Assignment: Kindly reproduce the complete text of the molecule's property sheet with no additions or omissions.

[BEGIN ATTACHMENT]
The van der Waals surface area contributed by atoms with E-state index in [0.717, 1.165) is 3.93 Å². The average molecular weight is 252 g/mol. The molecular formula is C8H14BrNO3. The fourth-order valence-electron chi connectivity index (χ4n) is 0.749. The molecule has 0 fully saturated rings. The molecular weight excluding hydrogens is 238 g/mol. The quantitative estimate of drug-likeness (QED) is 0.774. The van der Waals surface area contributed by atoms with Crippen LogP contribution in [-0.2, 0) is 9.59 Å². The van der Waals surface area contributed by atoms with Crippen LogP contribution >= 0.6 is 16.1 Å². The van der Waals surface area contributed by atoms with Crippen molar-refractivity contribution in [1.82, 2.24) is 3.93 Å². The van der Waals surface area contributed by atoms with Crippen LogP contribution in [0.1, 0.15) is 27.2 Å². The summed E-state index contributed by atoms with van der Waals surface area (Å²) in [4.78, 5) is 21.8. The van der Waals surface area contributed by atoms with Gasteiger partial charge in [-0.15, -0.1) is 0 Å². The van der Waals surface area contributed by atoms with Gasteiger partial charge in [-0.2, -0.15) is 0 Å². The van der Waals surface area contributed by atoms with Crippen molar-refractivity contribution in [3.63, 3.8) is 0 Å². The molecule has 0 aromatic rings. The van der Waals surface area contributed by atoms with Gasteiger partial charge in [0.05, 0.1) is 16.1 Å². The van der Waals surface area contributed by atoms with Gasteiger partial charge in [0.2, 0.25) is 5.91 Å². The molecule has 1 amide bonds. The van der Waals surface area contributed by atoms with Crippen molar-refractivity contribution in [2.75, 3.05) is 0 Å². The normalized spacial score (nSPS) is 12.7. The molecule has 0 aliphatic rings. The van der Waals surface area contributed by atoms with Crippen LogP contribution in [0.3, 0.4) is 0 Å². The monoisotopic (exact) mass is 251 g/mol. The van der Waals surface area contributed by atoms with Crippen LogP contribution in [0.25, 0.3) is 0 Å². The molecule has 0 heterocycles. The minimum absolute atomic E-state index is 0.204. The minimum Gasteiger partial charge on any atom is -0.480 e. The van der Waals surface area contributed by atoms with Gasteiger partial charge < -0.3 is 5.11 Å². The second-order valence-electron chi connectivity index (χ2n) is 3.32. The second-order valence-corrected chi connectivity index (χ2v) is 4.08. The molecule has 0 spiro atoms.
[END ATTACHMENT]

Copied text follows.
The van der Waals surface area contributed by atoms with E-state index in [0.717, 1.165) is 3.93 Å². The average molecular weight is 252 g/mol. The molecular formula is C8H14BrNO3. The fourth-order valence-electron chi connectivity index (χ4n) is 0.749. The molecule has 0 fully saturated rings. The molecular weight excluding hydrogens is 238 g/mol. The quantitative estimate of drug-likeness (QED) is 0.774. The van der Waals surface area contributed by atoms with Crippen LogP contribution in [-0.2, 0) is 9.59 Å². The van der Waals surface area contributed by atoms with Crippen LogP contribution >= 0.6 is 16.1 Å². The van der Waals surface area contributed by atoms with Crippen molar-refractivity contribution in [1.82, 2.24) is 3.93 Å². The van der Waals surface area contributed by atoms with Crippen LogP contribution in [0.1, 0.15) is 27.2 Å². The summed E-state index contributed by atoms with van der Waals surface area (Å²) in [4.78, 5) is 21.8. The van der Waals surface area contributed by atoms with Gasteiger partial charge in [-0.15, -0.1) is 0 Å². The van der Waals surface area contributed by atoms with Gasteiger partial charge in [-0.2, -0.15) is 0 Å². The van der Waals surface area contributed by atoms with Crippen molar-refractivity contribution in [3.63, 3.8) is 0 Å². The molecule has 0 aromatic rings. The van der Waals surface area contributed by atoms with Gasteiger partial charge in [0.05, 0.1) is 16.1 Å². The van der Waals surface area contributed by atoms with Gasteiger partial charge in [0.2, 0.25) is 5.91 Å². The molecule has 1 amide bonds. The van der Waals surface area contributed by atoms with Crippen molar-refractivity contribution in [2.75, 3.05) is 0 Å². The normalized spacial score (nSPS) is 12.7. The molecule has 0 aliphatic rings. The van der Waals surface area contributed by atoms with Crippen LogP contribution in [0.3, 0.4) is 0 Å². The monoisotopic (exact) mass is 251 g/mol. The van der Waals surface area contributed by atoms with Crippen LogP contribution in [0.25, 0.3) is 0 Å². The molecule has 0 heterocycles. The minimum absolute atomic E-state index is 0.204. The minimum Gasteiger partial charge on any atom is -0.480 e. The van der Waals surface area contributed by atoms with Gasteiger partial charge < -0.3 is 5.11 Å². The second-order valence-electron chi connectivity index (χ2n) is 3.32. The second-order valence-corrected chi connectivity index (χ2v) is 4.08. The molecule has 0 spiro atoms.